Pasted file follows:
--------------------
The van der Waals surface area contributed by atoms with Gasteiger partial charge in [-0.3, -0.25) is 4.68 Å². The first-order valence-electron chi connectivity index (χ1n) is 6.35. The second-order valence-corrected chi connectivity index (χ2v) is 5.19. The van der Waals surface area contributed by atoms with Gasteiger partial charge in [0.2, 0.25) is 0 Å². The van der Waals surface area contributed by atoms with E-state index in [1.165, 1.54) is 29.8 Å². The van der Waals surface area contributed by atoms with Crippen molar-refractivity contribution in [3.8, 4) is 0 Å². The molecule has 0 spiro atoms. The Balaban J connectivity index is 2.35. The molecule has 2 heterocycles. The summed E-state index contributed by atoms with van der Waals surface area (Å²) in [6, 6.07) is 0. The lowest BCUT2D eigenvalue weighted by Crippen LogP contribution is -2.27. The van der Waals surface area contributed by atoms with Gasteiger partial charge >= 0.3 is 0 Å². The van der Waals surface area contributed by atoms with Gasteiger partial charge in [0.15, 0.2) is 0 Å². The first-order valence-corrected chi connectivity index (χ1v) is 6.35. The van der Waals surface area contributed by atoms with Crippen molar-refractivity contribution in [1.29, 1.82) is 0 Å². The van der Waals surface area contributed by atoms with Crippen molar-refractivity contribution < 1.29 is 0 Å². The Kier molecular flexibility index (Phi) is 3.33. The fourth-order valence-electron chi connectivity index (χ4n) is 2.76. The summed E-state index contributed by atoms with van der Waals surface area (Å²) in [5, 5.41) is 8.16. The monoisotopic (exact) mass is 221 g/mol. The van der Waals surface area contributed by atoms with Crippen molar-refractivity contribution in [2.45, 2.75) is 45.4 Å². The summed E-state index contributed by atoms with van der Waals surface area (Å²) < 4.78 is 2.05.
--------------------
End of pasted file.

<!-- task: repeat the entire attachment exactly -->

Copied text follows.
The van der Waals surface area contributed by atoms with Gasteiger partial charge in [-0.3, -0.25) is 4.68 Å². The first-order valence-electron chi connectivity index (χ1n) is 6.35. The second-order valence-corrected chi connectivity index (χ2v) is 5.19. The van der Waals surface area contributed by atoms with Gasteiger partial charge in [0.2, 0.25) is 0 Å². The van der Waals surface area contributed by atoms with E-state index in [1.165, 1.54) is 29.8 Å². The van der Waals surface area contributed by atoms with Crippen molar-refractivity contribution in [3.8, 4) is 0 Å². The molecule has 0 spiro atoms. The Balaban J connectivity index is 2.35. The molecule has 2 heterocycles. The summed E-state index contributed by atoms with van der Waals surface area (Å²) in [6, 6.07) is 0. The lowest BCUT2D eigenvalue weighted by Crippen LogP contribution is -2.27. The van der Waals surface area contributed by atoms with Gasteiger partial charge >= 0.3 is 0 Å². The van der Waals surface area contributed by atoms with Gasteiger partial charge in [0.15, 0.2) is 0 Å². The first-order valence-corrected chi connectivity index (χ1v) is 6.35. The van der Waals surface area contributed by atoms with Crippen molar-refractivity contribution in [1.29, 1.82) is 0 Å². The van der Waals surface area contributed by atoms with Crippen molar-refractivity contribution < 1.29 is 0 Å². The Kier molecular flexibility index (Phi) is 3.33. The fourth-order valence-electron chi connectivity index (χ4n) is 2.76. The summed E-state index contributed by atoms with van der Waals surface area (Å²) in [5, 5.41) is 8.16. The monoisotopic (exact) mass is 221 g/mol. The van der Waals surface area contributed by atoms with Crippen molar-refractivity contribution in [2.45, 2.75) is 45.4 Å². The summed E-state index contributed by atoms with van der Waals surface area (Å²) < 4.78 is 2.05.